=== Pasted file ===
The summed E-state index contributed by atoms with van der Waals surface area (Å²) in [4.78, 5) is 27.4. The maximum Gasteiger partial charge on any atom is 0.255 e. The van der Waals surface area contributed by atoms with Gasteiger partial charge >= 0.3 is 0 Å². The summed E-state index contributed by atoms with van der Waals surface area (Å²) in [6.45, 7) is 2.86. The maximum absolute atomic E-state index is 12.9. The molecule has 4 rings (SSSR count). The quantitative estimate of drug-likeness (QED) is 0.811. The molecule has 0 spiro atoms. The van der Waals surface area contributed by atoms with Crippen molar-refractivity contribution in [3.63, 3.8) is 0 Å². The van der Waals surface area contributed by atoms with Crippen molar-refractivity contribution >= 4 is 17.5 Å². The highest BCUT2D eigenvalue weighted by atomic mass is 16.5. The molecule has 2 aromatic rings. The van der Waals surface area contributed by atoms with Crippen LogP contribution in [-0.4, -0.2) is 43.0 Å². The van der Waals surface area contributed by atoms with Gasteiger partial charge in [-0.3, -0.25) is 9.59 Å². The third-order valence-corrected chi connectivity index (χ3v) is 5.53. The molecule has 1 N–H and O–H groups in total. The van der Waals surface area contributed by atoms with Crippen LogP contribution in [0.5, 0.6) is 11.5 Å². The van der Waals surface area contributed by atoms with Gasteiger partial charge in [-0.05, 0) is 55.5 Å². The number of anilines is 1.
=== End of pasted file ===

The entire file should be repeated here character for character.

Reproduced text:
The summed E-state index contributed by atoms with van der Waals surface area (Å²) in [4.78, 5) is 27.4. The maximum Gasteiger partial charge on any atom is 0.255 e. The van der Waals surface area contributed by atoms with Gasteiger partial charge >= 0.3 is 0 Å². The summed E-state index contributed by atoms with van der Waals surface area (Å²) in [6.45, 7) is 2.86. The maximum absolute atomic E-state index is 12.9. The molecule has 4 rings (SSSR count). The quantitative estimate of drug-likeness (QED) is 0.811. The molecule has 0 spiro atoms. The van der Waals surface area contributed by atoms with Crippen molar-refractivity contribution in [3.63, 3.8) is 0 Å². The van der Waals surface area contributed by atoms with Crippen molar-refractivity contribution >= 4 is 17.5 Å². The highest BCUT2D eigenvalue weighted by atomic mass is 16.5. The molecule has 2 aromatic rings. The van der Waals surface area contributed by atoms with Crippen LogP contribution in [-0.4, -0.2) is 43.0 Å². The van der Waals surface area contributed by atoms with Gasteiger partial charge in [-0.3, -0.25) is 9.59 Å². The third-order valence-corrected chi connectivity index (χ3v) is 5.53. The molecule has 1 N–H and O–H groups in total. The van der Waals surface area contributed by atoms with Crippen LogP contribution in [0.5, 0.6) is 11.5 Å². The van der Waals surface area contributed by atoms with Gasteiger partial charge in [-0.05, 0) is 55.5 Å². The number of anilines is 1.